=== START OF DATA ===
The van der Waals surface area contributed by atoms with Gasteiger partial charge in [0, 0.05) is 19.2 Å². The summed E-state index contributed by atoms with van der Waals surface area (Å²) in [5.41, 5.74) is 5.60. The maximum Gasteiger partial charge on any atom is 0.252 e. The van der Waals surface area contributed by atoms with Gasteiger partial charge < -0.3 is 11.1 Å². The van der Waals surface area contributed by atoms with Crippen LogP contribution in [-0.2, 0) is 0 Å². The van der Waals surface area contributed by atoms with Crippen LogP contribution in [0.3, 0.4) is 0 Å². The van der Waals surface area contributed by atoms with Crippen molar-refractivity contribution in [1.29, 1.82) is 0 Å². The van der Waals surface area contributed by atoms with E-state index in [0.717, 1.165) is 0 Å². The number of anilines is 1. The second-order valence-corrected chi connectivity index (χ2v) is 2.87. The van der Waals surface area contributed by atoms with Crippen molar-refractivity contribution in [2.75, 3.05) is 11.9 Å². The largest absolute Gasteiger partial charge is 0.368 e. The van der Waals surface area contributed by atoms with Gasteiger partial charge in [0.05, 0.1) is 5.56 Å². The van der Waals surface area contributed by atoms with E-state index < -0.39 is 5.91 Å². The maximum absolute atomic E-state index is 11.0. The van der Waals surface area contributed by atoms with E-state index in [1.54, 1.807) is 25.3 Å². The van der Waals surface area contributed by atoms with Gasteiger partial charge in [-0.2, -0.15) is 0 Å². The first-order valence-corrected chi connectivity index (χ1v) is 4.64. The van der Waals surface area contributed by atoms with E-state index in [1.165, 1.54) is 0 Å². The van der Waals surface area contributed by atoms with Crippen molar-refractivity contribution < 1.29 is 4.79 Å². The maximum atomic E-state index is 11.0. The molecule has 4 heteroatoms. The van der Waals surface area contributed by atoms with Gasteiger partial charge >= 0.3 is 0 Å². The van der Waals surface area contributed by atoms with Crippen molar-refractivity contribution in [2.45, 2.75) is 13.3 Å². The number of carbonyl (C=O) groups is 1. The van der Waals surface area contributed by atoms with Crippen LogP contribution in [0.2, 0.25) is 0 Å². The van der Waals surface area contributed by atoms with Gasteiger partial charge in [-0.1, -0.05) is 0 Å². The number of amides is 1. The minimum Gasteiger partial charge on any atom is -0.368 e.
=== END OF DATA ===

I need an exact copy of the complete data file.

The van der Waals surface area contributed by atoms with Gasteiger partial charge in [0, 0.05) is 19.2 Å². The summed E-state index contributed by atoms with van der Waals surface area (Å²) in [5.41, 5.74) is 5.60. The maximum Gasteiger partial charge on any atom is 0.252 e. The van der Waals surface area contributed by atoms with Gasteiger partial charge < -0.3 is 11.1 Å². The van der Waals surface area contributed by atoms with Crippen LogP contribution in [-0.2, 0) is 0 Å². The van der Waals surface area contributed by atoms with Crippen LogP contribution in [0.3, 0.4) is 0 Å². The van der Waals surface area contributed by atoms with Crippen molar-refractivity contribution in [1.29, 1.82) is 0 Å². The van der Waals surface area contributed by atoms with E-state index in [0.717, 1.165) is 0 Å². The number of anilines is 1. The second-order valence-corrected chi connectivity index (χ2v) is 2.87. The van der Waals surface area contributed by atoms with Crippen molar-refractivity contribution in [2.75, 3.05) is 11.9 Å². The largest absolute Gasteiger partial charge is 0.368 e. The van der Waals surface area contributed by atoms with Gasteiger partial charge in [0.05, 0.1) is 5.56 Å². The van der Waals surface area contributed by atoms with E-state index < -0.39 is 5.91 Å². The maximum absolute atomic E-state index is 11.0. The van der Waals surface area contributed by atoms with E-state index in [1.54, 1.807) is 25.3 Å². The van der Waals surface area contributed by atoms with Gasteiger partial charge in [-0.2, -0.15) is 0 Å². The first-order valence-corrected chi connectivity index (χ1v) is 4.64. The van der Waals surface area contributed by atoms with E-state index in [1.165, 1.54) is 0 Å². The van der Waals surface area contributed by atoms with Crippen molar-refractivity contribution < 1.29 is 4.79 Å². The maximum atomic E-state index is 11.0. The molecule has 4 heteroatoms. The van der Waals surface area contributed by atoms with Gasteiger partial charge >= 0.3 is 0 Å². The van der Waals surface area contributed by atoms with Crippen molar-refractivity contribution in [2.45, 2.75) is 13.3 Å². The number of carbonyl (C=O) groups is 1. The van der Waals surface area contributed by atoms with Crippen LogP contribution in [0.2, 0.25) is 0 Å². The van der Waals surface area contributed by atoms with Gasteiger partial charge in [-0.1, -0.05) is 0 Å². The number of amides is 1. The minimum Gasteiger partial charge on any atom is -0.368 e.